Berkowitz did not say where he found these figures, but studies have shown that a system such as Curitiba’s, based on extended buses, can carry up to 24,000 passengers at peak hours.
This was not the first time that Berkowitz was confronted with the Curitiba model. In fact, the southern Brazilian town’s name comes up quite often in his public appearances, and is usually brought up by residents and activists as an example of what Tel Aviv could be doing. In a neighborhood event in June hosted by the SPNI, entitled “Northern Exposure,” Berkowitz proclaimed: “What people don’t realize about Curitiba is that their mass transit system is based on buses. Just buses, not light rail, not subway… Give me 20 minutes and I’ll rip the Curitiba model to pieces.”
Berkowitz later fielded an avalanche of questions and comments, not all of them friendly, from Tel Aviv residents in the audience, promoting another member of the panel to remark, “This is a rare case where being the home team is not an advantage.”
Members of the audience quizzed Berkowitz about several prominent municipal issues, including:
Ayalon East, a new highway, planned to run through the eastern part of the Yarkon Park. Berkowitz responded that, according to surveys and simulations, the number of cars on the road is constantly rising, leading to more cars on the same amount of roads, thus leading to congestion and the need to build more roads.”Widen a river, and the same amount of water flows though it. When we open a new highway, we relieve the pressure on exisiting roads.” He did note, however, that conservation of the park was also an important consideration. To this Nitzan Horowitz replied that every year another 60,000 cars are added to the roads in metropolitan Tel Aviv, and that, in the absence of a mass transit alternative, the roads will just become congested again in another few years, no matter how many new roads are built.
The continuing renovation of Ibn Gvirol Street. One member of the audience pointed out that the new bike lanes on the street were built at the expense of decades-old trees, which were uprooted by the city in one of the most polluted stretches of Tel Aviv. Every month or so, he noted, the city advances north, cutting down another few blocks of trees. Worse still, the bike lanes that were built are barely even usable, as they were built on the sidewalk with all kinds of obstacles standing in the way of bikers. Berkowitz responded that Tel Aviv today has almost 100 km of bike lanes (a figure which drew laughter and catcalls from the crowd), and that according to the Ministry of Transportation it is OK to build bike lanes on the sidewalk.
In Haifa, Things are Looking Up
A slightly more optimistic picture was painted by Haifa city engineer Ariel Veterman. The Metronit, Haifa’s own BRT system which is slated to begin operating in his city in 2010, will have a headway of 5 minutes and is expected to bring about a revolution in the city center, which he said will be unrecognizable in a few years. “Maybe in ten years we can make a movie about urban renewal in Haifa,” he offered, only half in jest.
Arik Tapiero of the Society for the Protection of Nature in Israel observed that, while public transportation plans exist on paper, in reality Tel Aviv is building roads and promoting policies that favor the private car over public transport. He called for the creation of a metropolitan transport authority saying, “The pubic needs to organize and fight for good public transportation in Tel Aviv. This is the only way that it will happen.” The defeat of the Safdie Plan for Jerusalem’s westward expansion, noted Tapiero, was only made possible by broad public mobilization.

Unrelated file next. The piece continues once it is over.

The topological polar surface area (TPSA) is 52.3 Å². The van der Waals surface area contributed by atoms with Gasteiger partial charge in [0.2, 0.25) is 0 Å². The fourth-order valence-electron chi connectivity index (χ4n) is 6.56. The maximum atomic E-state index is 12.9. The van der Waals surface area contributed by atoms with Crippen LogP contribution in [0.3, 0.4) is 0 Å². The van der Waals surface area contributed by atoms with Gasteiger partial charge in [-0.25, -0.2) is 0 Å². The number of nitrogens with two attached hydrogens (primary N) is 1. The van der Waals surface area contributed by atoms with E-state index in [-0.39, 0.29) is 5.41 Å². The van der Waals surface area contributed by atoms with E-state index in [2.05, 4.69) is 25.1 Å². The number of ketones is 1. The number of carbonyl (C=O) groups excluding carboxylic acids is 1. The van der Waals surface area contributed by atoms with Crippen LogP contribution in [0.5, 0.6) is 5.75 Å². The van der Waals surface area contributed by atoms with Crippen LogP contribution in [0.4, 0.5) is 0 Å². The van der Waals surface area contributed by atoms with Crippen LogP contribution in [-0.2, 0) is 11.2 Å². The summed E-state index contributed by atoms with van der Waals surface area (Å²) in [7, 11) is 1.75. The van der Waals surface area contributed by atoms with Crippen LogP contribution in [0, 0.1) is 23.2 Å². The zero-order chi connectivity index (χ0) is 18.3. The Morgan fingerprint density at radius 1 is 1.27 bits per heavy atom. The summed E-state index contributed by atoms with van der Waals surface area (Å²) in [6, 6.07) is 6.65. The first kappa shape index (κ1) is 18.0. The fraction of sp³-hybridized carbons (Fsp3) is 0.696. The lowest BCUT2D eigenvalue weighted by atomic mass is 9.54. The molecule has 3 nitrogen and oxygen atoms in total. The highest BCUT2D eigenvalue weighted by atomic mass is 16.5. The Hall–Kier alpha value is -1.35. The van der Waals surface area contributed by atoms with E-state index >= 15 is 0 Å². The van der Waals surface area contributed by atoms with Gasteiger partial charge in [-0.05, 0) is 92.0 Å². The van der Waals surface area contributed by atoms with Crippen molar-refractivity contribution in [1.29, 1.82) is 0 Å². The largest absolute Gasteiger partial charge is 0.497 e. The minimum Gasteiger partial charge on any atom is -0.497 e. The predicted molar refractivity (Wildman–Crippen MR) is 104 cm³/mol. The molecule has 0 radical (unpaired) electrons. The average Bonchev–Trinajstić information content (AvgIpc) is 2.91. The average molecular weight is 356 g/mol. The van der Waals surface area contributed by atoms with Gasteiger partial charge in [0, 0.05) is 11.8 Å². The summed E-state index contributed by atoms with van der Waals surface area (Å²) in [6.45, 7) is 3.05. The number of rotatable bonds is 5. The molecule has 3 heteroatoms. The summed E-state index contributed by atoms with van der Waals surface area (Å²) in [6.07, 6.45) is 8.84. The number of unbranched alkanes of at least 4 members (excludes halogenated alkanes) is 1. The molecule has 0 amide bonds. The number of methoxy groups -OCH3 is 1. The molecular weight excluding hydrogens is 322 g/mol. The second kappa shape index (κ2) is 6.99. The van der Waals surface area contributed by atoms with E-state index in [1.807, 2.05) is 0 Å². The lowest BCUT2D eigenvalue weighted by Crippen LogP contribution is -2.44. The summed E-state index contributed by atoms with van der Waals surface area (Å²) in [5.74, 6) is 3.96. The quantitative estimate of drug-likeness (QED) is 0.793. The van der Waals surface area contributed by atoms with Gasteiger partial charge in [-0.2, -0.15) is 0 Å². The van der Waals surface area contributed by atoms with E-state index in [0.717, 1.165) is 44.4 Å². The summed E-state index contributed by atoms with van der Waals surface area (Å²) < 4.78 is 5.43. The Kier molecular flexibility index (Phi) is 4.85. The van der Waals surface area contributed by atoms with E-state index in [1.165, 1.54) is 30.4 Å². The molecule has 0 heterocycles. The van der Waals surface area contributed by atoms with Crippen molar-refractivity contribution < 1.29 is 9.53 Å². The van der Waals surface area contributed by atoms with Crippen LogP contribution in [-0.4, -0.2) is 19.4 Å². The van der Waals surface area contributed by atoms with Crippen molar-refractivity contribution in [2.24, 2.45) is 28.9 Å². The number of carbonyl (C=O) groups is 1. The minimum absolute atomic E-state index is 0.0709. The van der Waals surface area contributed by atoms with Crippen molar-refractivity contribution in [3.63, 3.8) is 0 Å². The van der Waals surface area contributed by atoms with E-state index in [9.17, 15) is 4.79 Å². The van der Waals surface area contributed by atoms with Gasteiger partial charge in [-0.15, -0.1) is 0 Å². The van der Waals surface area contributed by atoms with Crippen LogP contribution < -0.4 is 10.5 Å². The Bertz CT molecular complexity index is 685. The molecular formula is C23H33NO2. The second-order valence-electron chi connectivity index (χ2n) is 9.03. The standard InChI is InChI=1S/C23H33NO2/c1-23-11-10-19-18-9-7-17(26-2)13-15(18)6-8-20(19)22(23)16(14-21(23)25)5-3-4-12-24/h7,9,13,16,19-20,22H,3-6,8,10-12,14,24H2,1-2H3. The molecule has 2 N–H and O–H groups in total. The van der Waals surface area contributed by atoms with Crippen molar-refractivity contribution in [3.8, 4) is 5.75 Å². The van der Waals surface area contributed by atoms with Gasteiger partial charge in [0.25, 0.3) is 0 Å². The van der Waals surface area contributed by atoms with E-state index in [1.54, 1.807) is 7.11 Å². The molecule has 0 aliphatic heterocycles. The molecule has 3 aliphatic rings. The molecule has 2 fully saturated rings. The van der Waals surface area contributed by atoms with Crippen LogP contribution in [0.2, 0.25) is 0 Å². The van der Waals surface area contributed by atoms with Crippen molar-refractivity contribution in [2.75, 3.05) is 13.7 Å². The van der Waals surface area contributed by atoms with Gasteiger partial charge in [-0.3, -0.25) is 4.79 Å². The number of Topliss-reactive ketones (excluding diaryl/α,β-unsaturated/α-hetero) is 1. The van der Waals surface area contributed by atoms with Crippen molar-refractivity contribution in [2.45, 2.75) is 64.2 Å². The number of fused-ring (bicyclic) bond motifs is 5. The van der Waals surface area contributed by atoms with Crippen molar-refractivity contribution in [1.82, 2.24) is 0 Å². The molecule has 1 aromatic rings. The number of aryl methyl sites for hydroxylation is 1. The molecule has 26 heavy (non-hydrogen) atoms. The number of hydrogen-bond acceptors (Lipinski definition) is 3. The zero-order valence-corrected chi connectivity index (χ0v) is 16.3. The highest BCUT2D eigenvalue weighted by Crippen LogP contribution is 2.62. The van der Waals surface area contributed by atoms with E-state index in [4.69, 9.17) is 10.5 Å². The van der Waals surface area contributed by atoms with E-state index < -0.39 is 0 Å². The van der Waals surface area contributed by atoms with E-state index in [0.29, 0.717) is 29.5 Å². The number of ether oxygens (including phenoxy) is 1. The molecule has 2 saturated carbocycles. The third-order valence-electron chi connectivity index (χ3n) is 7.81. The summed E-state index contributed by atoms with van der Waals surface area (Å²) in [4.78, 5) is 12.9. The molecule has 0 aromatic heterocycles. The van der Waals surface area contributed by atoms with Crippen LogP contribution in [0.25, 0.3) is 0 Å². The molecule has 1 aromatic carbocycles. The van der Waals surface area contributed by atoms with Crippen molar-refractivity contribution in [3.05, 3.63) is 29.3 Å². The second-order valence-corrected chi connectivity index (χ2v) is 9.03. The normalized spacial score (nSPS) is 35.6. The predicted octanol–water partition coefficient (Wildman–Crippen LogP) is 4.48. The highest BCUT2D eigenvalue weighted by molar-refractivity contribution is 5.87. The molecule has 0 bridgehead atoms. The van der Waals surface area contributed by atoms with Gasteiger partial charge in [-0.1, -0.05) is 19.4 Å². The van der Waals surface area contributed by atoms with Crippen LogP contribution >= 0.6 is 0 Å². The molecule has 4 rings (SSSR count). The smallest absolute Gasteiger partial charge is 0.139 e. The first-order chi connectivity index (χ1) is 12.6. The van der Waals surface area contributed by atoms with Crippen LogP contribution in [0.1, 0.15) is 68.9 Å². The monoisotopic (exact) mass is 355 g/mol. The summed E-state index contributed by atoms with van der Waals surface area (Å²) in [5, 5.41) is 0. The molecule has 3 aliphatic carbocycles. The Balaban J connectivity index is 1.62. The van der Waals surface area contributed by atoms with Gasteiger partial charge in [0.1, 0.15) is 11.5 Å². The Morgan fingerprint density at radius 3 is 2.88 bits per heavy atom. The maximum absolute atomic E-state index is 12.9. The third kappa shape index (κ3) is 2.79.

A different perspective was provided by Dr. Yishai Blank, of Tel Aviv University’s Faculty of Law, who argued that public transport alone will not save the city, especially if the city neglects to build affordable housing and mixed use streets. He noted that, due to less central government involvement in funding local governments, cities are now forced to get most of their funds from developers, which weakens cities’ ability to impose design guidelines on them. The result is that new construction in the cities mimics suburban forms instead providing quality urbanism.
Conspicuously absent from the discussion was the voice of A City for All, Tel Aviv’s new political actor, whose representatives have declared that, if elected, Curitiba’s programs would serve them as a model for developing Tel Aviv. Last week, A City for All’s candidate for mayor, Dov Khenin, discussed his plans for reforming the city’s transport system on an online forum hosted by The Marker (Hebrew link). He proposed a network of BRT lines with free transfers between them as an interim transportation solution, until the subway and light rails finally materialize.
So what does the future hold for the residents of metropolitan Tel Aviv? Will quality of life in the “Big Orange” ever rival that of Portland or Curitiba? Horowitz sums it up well in the closing scene of “Urban Legend”:
The solution to the city’s problems is not found in massive budgets, nor in complicated plans. The solution is found in the basic understanding that the city is a space for social progress. And when someone who understands this takes charge of the city – the change is very rapid.
Nitzan Horowitz’s film “Urban Legend” is part of a series entitled Haolam Haba, which features several fascinating short films on topics related to changes in the world’s economy, environment and society that will make the current century different from the last one. All of the episodes can be viewed for free on the internet on Channel 10’s website (apparently more compatible with Internet Explorer than with Firefox). Highly recommended!